Mount Keith

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Mount Keith
Mt Keith.jpg
Highest point
Elevation13,982 ft (4,262 m)  NAVD 88[1]
Prominence1,903 ft (580 m) [1]
Parent peakMount Whitney[2]
Isolation3.09 mi (4.97 km) [1]
Coordinates36°42′00″N 118°20′37″W / 36.700092008°N 118.343612578°W / 36.700092008; -118.343612578Coordinates: 36°42′00″N 118°20′37″W / 36.700092008°N 118.343612578°W / 36.700092008; -118.343612578[5]
Mount Keith is located in California
Mount Keith
Mount Keith
Location in California
LocationInyo and Tulare counties, California, U.S.
Parent rangeSierra Nevada
Topo mapUSGS Mount Williamson
First ascent1898, by Cornelius Beach Bradley, Jennie E. Price, Robert M. Price and Joseph C. Shinn[6]
Easiest routeScramble, class 2 by Northwest Face, South Face or Northeast Slopes[7]

Mount Keith is a mountain on the crest of California's Sierra Nevada, between Mount Bradley to the north, and Junction Peak to the southwest. Its north and west facing slopes feed the Kings River watershed by way of Bubbs Creek, and its east and south slopes feed the Owens River via Shepherd Creek. By the same dividing line, Keith stands on the boundary of Kings Canyon National Park to the northwest, and the John Muir Wilderness to the southeast.[1] It is a thirteener, a mountain which has a height over 13000 feet.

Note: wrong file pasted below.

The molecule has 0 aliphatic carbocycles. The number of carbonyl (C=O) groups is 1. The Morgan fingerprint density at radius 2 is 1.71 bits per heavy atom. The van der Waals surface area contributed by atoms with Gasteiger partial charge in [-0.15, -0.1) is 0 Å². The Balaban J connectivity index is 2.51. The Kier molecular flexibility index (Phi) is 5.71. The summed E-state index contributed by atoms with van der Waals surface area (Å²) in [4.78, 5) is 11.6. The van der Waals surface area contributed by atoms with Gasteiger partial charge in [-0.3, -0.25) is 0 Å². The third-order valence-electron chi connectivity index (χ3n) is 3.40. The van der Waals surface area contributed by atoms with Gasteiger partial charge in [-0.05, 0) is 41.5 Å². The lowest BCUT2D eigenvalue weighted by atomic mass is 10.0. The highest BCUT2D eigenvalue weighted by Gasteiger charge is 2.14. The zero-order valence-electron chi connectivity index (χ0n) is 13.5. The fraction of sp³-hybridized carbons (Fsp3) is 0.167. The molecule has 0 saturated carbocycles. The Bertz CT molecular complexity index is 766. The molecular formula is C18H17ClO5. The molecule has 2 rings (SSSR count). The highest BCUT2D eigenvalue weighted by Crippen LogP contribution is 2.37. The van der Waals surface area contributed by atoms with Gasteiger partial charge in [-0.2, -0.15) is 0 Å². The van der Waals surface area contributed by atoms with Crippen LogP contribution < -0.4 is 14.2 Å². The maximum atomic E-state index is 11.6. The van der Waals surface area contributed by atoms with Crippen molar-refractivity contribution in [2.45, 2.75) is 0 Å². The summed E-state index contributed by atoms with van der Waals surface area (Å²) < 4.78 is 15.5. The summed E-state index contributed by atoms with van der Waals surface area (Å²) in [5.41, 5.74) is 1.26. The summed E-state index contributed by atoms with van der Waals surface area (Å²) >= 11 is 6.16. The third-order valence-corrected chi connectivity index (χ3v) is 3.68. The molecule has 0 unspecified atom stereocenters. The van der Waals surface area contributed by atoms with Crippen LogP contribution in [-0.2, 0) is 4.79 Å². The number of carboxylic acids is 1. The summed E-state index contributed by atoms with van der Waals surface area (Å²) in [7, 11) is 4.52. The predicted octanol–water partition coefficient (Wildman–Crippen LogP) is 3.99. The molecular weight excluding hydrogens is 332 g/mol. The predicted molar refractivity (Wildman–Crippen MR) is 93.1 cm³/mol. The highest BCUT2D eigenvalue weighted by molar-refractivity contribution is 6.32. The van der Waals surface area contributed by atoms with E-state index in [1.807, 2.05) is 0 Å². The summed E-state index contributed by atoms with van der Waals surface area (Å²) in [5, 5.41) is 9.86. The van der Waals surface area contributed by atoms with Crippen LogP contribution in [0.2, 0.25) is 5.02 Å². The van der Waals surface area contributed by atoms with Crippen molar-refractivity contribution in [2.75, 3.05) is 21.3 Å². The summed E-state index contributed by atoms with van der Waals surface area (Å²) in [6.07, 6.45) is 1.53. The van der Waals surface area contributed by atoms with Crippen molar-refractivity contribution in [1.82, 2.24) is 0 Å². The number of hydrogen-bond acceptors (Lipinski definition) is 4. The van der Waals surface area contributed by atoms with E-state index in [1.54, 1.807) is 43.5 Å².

The peak was named for artist and Sierra Club member, William Keith, by Helen Gompertz (later Helen LeConte) in July 1896.[6]

The first ascending party consisted of Cornelius Beach Bradley, Jennie and Robert Price, and Joseph Shinn. Scrambling over boulders and scree from the upper lakes of Center Basin, they made the summit by the Northwest Face route on July 6, 1898.[7]

See also[edit]


  1. ^ a b c d "Mount Keith, California". Retrieved 2016-01-08.
  2. ^ "Shepherd Pass". Retrieved 2016-03-23.
  3. ^ "Sierra Peaks Section List" (PDF). Angeles Chapter, Sierra Club. Retrieved 2011-06-01.
  4. ^ "Western States Climbers Qualifying Peak List". Retrieved 2016-03-24.
  5. ^ "Mt Keith". NGS data sheet. U.S. National Geodetic Survey. Retrieved 2011-06-01. CS1 maint: discouraged parameter (link)
  6. ^ a b Farquhar, Francis P. (1926). Place Names of the High Sierra. San Francisco: Sierra Club. Retrieved 2009-01-21.
  7. ^ a b Secor, R.J. (2009). The High Sierra Peaks, Passes, and Trails (3rd ed.). Seattle: The Mountaineers. pp. 146–147. ISBN 9780898869712.

External links[edit]